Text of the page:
NCPA - National Center for Policy Analysis


July 22, 2009

The government's top bailout watchdog says that the total price tag for federal support stemming from the financial crisis could reach $23.7 trillion in the long run.

The $23.7 trillion figure is admittedly a high-ball number and reflects the total potential gross exposure.  However, Neil Barofsky, the inspector general for the Troubled Asset Relief Program, in his prepared testimony to the House Oversight and Government Reform Committee, notes that the TARP -- which started as a $700 billion bailout -- has expanded well beyond that figure:

  • TARP has evolved into a program of unprecedented scope, scale and complexity.
  • Moreover, TARP does not function in a vacuum but is rather part of the broader government efforts to stabilize the financial system
  • The total potential federal government support could reach up to $23.7 trillion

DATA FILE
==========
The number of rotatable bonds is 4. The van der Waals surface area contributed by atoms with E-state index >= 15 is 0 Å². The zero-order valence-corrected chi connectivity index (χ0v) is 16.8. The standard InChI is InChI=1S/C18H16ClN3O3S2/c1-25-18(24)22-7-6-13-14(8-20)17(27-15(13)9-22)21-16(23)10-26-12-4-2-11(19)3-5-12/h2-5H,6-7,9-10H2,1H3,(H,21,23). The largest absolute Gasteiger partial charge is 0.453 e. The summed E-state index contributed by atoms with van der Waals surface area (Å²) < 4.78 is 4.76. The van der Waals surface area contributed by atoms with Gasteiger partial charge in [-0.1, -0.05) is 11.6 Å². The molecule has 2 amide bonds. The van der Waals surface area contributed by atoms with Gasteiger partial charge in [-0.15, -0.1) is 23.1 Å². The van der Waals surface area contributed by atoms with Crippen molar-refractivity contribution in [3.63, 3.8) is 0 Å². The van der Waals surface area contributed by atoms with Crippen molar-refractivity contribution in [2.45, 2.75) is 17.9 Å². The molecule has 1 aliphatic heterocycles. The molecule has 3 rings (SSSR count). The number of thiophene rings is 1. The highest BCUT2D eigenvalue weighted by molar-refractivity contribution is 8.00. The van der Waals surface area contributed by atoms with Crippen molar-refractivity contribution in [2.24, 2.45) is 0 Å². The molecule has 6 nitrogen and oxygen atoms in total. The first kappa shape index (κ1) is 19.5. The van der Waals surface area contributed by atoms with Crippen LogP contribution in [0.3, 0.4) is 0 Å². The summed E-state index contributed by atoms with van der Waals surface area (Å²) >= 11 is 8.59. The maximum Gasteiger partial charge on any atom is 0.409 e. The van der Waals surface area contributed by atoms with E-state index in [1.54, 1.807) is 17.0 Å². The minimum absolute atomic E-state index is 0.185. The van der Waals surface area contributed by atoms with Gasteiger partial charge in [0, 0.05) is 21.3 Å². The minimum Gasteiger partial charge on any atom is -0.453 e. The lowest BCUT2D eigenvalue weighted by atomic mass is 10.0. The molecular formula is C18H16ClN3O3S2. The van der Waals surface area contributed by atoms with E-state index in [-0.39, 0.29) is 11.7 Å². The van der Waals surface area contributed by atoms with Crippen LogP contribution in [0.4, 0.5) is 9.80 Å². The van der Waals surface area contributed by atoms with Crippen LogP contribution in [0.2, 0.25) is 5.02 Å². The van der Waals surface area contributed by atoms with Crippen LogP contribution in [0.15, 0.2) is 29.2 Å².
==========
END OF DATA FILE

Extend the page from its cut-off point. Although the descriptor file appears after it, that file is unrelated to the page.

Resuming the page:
• This figure factors in commitments from "dozens of programs" implemented throughout the federal government since 2007.

"The potential financial commitment the American taxpayers could be responsible for is of a size and scope that isn't even imaginable," Rep. Darrell Issa, ranking Republican on the oversight committee, said in a written statement.  "If you spent a million dollars a day going back to the birth of Christ, that wouldn't even come close to just $1 trillion -- $23.7 trillion is a staggering figure."

Source: Editorial, "Watchdog: Financial Bailout Support Could Reach $23.7 Trillion," Fox News, July 20, 2009.


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